I was always told by my parents that money does not grow on trees. While everyone is told this, when you think about the message, you realize that it relates to your whole life. Kids believe money just appears and are quick to spend it, assuming that it will reappear. Because kids do not typically work for their money, they do not understand its value. Once they understand this concept, they are likely to find money is more than a green sheet.

***

Schuyler Easterling: Secretary, The Callaway Kids Bank Board of Directors
Age: 18
Grade: Senior at North Callaway High School

I think learning about money while you’re young is important for many reasons. Learning financial responsibility as a child creates a blueprint for success in the future. Basic financial knowledge developed in youth becomes the foundation of financial decisions as an adult. If taught correctly, learning about money at a young age will develop a child’s ability to know how to grow, save and manage finances successfully in the future.

Throughout my daily life I incorporate financial lessons through constant financial management. I have a debit card that withdraws money from my savings account. I use the debit card as my primary means of payment, and therefore must manage how much money remains in my bank account very closely. After any purchase I make, I keep the receipt and write down what I bought and the price of that item in my phone. Each week I check to make sure there’s a healthy balance between what I’ve spent to what I still have saved.

The best piece of advice I’ve ever received about finances is very simple: don’t ever spend any more than you earn. This economic principle may seem very basic, but it is often the most ignored. In today’s consumer-hungry world of greed, easily accessible wants and credit cards, it is easier than ever to overstretch finances and fall into debt. It can all be easily avoided. Just don’t spend the cash if you don’t have it. Work hard, save money and make the purchase when you have stable finances. The final result is more rewarding and 100% debt-free.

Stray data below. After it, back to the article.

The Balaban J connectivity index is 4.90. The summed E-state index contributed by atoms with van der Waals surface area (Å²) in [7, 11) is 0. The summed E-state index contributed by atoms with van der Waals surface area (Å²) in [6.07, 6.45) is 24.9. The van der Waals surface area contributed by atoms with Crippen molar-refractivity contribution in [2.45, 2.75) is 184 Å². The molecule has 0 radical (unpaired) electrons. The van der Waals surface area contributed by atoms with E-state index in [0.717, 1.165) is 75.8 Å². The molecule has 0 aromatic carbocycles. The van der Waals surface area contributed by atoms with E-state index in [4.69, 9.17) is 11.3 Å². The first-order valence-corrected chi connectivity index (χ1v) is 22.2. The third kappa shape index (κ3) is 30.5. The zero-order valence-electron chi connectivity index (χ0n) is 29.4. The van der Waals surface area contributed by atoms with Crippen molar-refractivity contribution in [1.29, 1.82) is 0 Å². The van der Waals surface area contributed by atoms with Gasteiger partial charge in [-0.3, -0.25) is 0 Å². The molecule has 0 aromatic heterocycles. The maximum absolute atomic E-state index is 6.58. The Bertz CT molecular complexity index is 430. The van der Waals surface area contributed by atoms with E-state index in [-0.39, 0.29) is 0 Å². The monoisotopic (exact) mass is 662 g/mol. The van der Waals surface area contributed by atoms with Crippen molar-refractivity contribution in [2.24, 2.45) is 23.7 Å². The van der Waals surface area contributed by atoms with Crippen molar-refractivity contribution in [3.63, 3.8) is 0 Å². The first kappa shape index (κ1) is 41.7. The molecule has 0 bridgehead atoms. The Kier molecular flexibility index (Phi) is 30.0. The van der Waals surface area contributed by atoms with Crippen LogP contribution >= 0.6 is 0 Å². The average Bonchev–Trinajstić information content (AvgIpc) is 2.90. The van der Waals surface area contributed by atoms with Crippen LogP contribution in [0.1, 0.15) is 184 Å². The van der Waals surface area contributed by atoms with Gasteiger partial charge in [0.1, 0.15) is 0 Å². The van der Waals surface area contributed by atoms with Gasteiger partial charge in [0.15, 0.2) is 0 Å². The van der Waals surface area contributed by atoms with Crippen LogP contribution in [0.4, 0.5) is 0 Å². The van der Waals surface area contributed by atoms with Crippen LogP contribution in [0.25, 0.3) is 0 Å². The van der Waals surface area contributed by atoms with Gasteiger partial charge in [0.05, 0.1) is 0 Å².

***

Rachel Washington: Treasurer, The Callaway Kids Bank Board of Directors

Age: 16

Grade: Junior at Fulton High School

Learning about money while you are young will only better your future because you will have the tools and resources to help use and manage your money wisely, which will put you in a position to help yourself and others.

I ask my parents for money each day or every other day to see  if I can make it last, and if it is a bigger amount, I may even try to make that amount last until the end of the week or longer.

Don’t buy something just because everyone else has it, especially if you are paying with your own money, because chances are, you may not even like what you bought as much as you thought you would, and the feeling of wasting money isn’t the best feeling to have. Try to save a little each day. And don’t get your wants mixed up with what you really need!

***

Name: Kelsey West

Age: 18

Grade: Senior at North Callaway High School

Learning about money while one is young is important because it teaches kids how to earn and save money so when they are older, they are more aware of their spending. Some financial lessons I incorporate throughout my daily life are paying with cash instead of using my debt card, and I also bring my lunch to school instead of buying it.

My best piece of advice is to save money for college! Parents cannot emphasize to kids about how much college costs. Plus, no one wants to payback college loans right out of college.

 

We would love to hear your kids’ advice. Post it below!